It isn't really my place to comment upon proposals for other wards; however, I do recall that the masterplan for Handforth East included construction of a new school. I would imagine that there will also be a CIL (Community Infrastructure Levy) charge, based on a payment per sq metre of all land developed, which goes towards improving local infrastructure and amenities.

It is perhaps worth adding that Part 1 of the Local Plan Strategy is due to come before full council for approval on 27th July; however, Part 2 (which addresses the Local Service Centres, including Alderley Edge) is not scheduled to be adopted until the end of 2018. There will be a consultation on proposed development sites for the LSCs early in 2018.

Kind regards,
Fiona Doorbar
Thursday 22nd June 2017 at 6:36 pm
Hi Craig , thanks for your reply but as a parent , you need to understand that this issue is a problem for all local wards/councillors. My family were offered a school place at Thytherington High and , as I hope you will agree , as an Alderley Edge resident , is not ideal from the logistical point of view as a working parent. If all ward councillors do not 'pull together' on this ongoing issue then I fear the education of our kids will suffer.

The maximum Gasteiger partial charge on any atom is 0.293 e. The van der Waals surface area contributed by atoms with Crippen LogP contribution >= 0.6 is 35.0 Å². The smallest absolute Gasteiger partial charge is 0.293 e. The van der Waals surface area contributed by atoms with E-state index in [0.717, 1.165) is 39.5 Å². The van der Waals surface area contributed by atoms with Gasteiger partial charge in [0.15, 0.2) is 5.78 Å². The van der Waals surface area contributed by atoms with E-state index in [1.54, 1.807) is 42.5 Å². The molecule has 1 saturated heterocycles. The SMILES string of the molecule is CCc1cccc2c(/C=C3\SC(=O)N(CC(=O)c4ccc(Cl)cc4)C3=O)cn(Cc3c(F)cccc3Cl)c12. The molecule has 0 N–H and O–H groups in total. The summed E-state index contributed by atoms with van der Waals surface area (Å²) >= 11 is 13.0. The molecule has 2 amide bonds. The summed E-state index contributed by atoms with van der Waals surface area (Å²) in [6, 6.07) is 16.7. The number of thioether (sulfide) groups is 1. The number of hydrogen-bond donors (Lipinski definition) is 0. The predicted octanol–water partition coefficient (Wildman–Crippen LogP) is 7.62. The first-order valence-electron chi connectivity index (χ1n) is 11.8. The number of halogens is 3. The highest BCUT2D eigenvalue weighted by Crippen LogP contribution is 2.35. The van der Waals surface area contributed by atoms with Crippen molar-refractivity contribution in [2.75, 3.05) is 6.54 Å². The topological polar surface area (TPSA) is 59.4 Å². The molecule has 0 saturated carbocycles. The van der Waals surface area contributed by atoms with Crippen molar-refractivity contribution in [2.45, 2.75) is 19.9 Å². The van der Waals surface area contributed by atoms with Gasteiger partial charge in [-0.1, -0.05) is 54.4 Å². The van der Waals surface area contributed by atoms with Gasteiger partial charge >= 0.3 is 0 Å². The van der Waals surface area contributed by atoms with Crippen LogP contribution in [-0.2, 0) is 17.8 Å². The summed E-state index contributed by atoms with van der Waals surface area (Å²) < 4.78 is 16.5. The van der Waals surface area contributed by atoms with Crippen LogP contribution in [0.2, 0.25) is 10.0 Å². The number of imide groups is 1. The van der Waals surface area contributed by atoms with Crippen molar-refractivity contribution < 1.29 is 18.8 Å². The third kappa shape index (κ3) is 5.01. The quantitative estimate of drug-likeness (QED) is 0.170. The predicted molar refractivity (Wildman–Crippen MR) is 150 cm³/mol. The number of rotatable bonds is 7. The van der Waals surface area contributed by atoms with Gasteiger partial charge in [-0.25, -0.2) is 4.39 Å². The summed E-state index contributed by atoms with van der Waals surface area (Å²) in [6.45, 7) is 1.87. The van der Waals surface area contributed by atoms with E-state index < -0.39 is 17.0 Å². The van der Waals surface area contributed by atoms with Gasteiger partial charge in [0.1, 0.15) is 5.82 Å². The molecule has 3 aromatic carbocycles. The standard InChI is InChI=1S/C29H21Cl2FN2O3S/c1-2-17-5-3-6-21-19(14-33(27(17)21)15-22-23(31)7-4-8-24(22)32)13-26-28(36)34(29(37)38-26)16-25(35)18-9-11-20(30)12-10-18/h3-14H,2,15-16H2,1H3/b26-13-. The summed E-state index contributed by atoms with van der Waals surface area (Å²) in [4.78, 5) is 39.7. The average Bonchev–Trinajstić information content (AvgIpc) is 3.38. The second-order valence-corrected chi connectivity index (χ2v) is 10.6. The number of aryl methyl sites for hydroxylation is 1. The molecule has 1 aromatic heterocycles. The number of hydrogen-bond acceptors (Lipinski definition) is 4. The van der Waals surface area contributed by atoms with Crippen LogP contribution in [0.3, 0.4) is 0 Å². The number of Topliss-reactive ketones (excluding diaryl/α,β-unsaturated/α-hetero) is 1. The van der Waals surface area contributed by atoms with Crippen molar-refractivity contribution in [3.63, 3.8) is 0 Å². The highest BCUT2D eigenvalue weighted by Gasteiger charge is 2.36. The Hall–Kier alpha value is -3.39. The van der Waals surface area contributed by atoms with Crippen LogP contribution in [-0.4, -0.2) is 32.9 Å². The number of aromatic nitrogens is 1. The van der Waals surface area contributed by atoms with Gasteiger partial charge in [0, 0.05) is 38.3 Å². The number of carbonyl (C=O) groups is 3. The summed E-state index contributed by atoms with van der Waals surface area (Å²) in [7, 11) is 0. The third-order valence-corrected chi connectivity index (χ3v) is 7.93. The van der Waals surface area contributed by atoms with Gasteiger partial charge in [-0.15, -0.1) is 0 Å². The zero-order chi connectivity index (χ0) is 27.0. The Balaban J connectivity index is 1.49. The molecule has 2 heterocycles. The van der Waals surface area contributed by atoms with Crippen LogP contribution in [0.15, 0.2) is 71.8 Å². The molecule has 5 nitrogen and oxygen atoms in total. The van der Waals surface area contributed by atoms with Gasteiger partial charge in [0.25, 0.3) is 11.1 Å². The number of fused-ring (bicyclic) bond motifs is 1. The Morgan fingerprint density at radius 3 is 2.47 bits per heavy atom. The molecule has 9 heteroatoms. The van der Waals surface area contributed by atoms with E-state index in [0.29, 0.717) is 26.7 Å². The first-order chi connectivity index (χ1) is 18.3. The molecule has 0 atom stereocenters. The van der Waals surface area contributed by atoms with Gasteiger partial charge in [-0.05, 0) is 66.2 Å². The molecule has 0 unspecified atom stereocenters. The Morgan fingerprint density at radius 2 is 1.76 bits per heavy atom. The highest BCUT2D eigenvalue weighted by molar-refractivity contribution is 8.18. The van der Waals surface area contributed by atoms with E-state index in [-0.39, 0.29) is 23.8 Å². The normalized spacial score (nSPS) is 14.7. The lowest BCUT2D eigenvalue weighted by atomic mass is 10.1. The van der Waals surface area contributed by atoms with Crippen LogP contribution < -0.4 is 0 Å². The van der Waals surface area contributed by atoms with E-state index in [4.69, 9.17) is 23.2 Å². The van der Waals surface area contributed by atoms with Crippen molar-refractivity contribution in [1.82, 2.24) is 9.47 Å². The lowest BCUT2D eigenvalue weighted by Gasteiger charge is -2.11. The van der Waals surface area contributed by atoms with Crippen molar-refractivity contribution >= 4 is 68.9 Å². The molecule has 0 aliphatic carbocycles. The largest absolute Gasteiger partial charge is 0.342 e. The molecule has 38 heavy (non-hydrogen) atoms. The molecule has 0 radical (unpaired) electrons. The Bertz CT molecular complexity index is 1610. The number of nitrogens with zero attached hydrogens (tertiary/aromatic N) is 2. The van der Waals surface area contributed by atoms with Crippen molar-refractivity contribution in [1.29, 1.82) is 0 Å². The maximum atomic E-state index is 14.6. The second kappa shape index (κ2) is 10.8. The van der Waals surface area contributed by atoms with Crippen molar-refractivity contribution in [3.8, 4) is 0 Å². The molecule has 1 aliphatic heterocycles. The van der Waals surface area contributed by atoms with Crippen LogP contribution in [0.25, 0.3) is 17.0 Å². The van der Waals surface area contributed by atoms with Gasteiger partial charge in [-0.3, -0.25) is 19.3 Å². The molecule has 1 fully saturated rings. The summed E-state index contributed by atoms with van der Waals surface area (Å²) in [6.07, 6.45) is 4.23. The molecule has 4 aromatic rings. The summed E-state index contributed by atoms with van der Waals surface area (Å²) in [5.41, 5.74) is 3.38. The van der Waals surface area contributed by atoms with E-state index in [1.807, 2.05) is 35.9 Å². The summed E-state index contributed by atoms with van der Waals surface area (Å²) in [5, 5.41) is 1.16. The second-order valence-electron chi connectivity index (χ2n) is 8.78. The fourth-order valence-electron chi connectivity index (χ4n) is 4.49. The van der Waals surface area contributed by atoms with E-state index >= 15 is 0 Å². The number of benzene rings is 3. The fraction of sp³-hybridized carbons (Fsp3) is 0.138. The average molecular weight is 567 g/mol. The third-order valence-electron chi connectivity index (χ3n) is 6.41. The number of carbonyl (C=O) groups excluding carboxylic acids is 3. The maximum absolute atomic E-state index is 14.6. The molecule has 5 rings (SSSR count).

Once again , Thankyou for being visible on this online forum.
Roger Bagguley
Wednesday 28th June 2017 at 9:33 am
Fiona is rightly concerned about secondary education provision for our young people and for the fact most of our Ward Councillors remain silent on the issue. It is just not acceptable that a young person living in Alderley is offered a place at Tytherington. RoW, in the presence of Stephen Pratt, Goverment LPS Inspector, raised the need for an additional 1000 and growing places brought by the LP and the fact well over 350 young people cannot currently get into Wilmslow High School. CEC accepted a need and asserted this will be met via development on land already identified in the LP. So what is the hold up? If CEC can approve offices on land currently still in the Green Belt at Royal London then outline approval for education is possible too. A new school takes time to build. Getting on building it is a priority.